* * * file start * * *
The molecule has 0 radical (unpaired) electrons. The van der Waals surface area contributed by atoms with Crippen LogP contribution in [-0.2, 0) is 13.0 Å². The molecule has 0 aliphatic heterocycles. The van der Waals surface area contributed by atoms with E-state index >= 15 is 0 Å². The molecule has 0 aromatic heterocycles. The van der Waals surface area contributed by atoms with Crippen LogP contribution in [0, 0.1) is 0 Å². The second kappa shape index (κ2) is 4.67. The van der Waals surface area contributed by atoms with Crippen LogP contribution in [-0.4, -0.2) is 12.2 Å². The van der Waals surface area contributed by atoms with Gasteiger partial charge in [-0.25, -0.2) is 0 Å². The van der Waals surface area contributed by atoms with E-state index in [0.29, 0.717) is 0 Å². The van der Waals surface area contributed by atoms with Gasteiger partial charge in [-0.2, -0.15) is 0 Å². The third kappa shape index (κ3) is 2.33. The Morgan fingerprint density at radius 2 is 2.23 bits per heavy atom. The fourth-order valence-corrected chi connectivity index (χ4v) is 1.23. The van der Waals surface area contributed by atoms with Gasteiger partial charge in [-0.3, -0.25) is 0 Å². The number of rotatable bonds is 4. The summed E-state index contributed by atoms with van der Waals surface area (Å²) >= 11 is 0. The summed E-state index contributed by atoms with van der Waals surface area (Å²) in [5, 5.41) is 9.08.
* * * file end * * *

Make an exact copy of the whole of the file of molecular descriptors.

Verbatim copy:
The molecule has 0 radical (unpaired) electrons. The van der Waals surface area contributed by atoms with Crippen LogP contribution in [-0.2, 0) is 13.0 Å². The molecule has 0 aliphatic heterocycles. The van der Waals surface area contributed by atoms with E-state index >= 15 is 0 Å². The molecule has 0 aromatic heterocycles. The van der Waals surface area contributed by atoms with Crippen LogP contribution in [0, 0.1) is 0 Å². The second kappa shape index (κ2) is 4.67. The van der Waals surface area contributed by atoms with Crippen LogP contribution in [-0.4, -0.2) is 12.2 Å². The van der Waals surface area contributed by atoms with Gasteiger partial charge in [-0.25, -0.2) is 0 Å². The van der Waals surface area contributed by atoms with E-state index in [0.29, 0.717) is 0 Å². The van der Waals surface area contributed by atoms with Gasteiger partial charge in [-0.2, -0.15) is 0 Å². The third kappa shape index (κ3) is 2.33. The Morgan fingerprint density at radius 2 is 2.23 bits per heavy atom. The fourth-order valence-corrected chi connectivity index (χ4v) is 1.23. The van der Waals surface area contributed by atoms with Gasteiger partial charge in [-0.3, -0.25) is 0 Å². The number of rotatable bonds is 4. The summed E-state index contributed by atoms with van der Waals surface area (Å²) >= 11 is 0. The summed E-state index contributed by atoms with van der Waals surface area (Å²) in [5, 5.41) is 9.08.